The first shipment of a COVID-19 vaccine for widespread use in the United States goes from Michigan to distribution centers around the country.
The shipment of the Pfizer vaccine will accelerate the vaccination effort at a turning point in the epidemic in American history, which killed 1.6 million worldwide and left 71 million sick.
Federal officials say Pfizer’s first shipment of the vaccine will be staggered, arriving at 145 distribution centers on Monday, with an additional 425 sites on Tuesday and the remaining 66 on Wednesday. The vaccines, co-developed by German partner Bioentech, are being rolled out based on the adult population of each state.
Pennsylvania health care giant UPMC has selected employees who are critical to operating its facilities among those receiving the first round of vaccinations, Drs. Said Graham Snyder, who led the center’s vaccine task force.
“It’s very thrilling. I will be thrilled, the moment when we manage our first dose.” This will obviously be a watershed moment for us. “
Snyder said that the UPMC system estimates that half of its employees are willing to get the vaccine as soon as possible.
The vaccine is going to hospitals and other sites that can keep it at extremely low temperatures – about 94 degrees below zero. Pfizer is using containers with dry ice and GPS-enabled sensors to ensure that each shipment remains colder than the weather in Antarctica.
Federal officials said that doses should be distributed to all vaccination sites identified by states, such as local pharmacies, within three weeks.
The 40-hospital Oschner Health System in Louisiana and Mississippi expects more than 9,000 doses to be received in the coming days, with hospital quality medical director Drs. Sandra Camarlee said.
He said employees approved for the first round are receiving texts and emails instructing them to schedule their initial injections.
“I would say there is excitement,” Kemer said Saturday. “There is thought that maybe they are not so afraid to come to work if they can be vaccinated and be immune.”
The rollout will ensure that there is enough vaccine to give people the two doses necessary for complete protection against COVID-19. This means that the government is withdrawing 3 million doses, which in the first round are to be vaccinated a few weeks after the second vaccination.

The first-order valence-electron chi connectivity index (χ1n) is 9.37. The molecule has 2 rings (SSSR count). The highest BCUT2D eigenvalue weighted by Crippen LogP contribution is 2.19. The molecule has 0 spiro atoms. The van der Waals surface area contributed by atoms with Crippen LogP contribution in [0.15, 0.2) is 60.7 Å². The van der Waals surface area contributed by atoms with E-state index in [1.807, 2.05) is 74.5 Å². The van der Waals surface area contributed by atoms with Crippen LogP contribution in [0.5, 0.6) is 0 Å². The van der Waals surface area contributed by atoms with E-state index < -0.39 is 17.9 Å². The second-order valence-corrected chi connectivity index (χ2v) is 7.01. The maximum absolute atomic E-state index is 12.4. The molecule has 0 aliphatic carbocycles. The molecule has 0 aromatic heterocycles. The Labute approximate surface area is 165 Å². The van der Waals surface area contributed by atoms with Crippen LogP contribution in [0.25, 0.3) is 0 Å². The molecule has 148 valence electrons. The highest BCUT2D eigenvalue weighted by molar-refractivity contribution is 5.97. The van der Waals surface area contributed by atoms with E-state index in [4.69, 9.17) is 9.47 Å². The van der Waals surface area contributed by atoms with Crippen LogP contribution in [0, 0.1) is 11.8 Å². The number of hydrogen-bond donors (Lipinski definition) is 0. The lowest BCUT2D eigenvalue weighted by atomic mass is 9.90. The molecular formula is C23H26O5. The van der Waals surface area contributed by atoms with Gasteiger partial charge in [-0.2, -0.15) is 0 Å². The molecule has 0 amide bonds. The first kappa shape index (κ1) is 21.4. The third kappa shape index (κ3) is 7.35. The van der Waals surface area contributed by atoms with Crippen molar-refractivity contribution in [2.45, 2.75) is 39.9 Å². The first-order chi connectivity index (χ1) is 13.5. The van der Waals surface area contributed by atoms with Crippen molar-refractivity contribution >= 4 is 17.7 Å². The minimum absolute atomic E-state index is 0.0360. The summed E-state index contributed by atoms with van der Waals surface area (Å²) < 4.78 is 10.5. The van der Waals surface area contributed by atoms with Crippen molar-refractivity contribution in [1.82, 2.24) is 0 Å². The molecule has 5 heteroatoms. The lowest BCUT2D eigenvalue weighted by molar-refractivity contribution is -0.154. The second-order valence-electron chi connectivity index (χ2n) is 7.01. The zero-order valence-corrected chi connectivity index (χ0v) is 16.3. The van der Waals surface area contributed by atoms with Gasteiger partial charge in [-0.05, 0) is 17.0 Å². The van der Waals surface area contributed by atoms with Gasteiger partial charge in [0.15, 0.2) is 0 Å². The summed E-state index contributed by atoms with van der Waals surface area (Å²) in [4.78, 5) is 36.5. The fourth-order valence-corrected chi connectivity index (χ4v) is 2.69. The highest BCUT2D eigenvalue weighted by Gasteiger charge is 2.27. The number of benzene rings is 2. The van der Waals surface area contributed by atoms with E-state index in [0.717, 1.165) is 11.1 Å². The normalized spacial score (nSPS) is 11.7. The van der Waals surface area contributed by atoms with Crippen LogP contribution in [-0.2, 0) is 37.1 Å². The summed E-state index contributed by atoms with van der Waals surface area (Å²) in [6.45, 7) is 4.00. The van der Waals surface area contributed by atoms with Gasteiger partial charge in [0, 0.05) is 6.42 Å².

The Food and Drug Administration on Friday authorized the emergency use of the vaccine, saying it is highly protective and presents no major safety issues. While American regulators worked for months to emphasize the rigor and independence of their review, they faced political pressure until the final stages.
The head of the FDA has repeatedly insisted that the agency’s decision was based on science and not the politics, despite the White House threatening to fire him if the vaccine was not approved before Saturday.
Speaking to Fox News on Sunday, Operation Tana Speed’s chief science advisor, Dr. Monsep Saloi, an American attempt to develop the vaccine quickly, also said he is “very concerned” about suspicions about the vaccine in some circles.
“Unfortunately … there has been a confusion between the work and the purely scientific and factual work that has been done, and the notion that people are thinking that we cut corners or anything like that,” Saloi said. “I can guarantee you that no such thing has happened, that we follow science.”
He asked the development of the vaccine from several pharmaceutical companies, including Modern and AstraZeneca, to “work together, a remarkable achievement of science, education, the industry ecosystem, and the US government.”
While the vaccine was determined to be safe, regulators in the UK are investigating several serious allergic reactions. The FDA’s directive tells providers not to give people with a known history of severe allergic reactions to any of its ingredients.
Another vaccine by Modern will be reviewed by an expert panel next week and may soon be allowed for public use.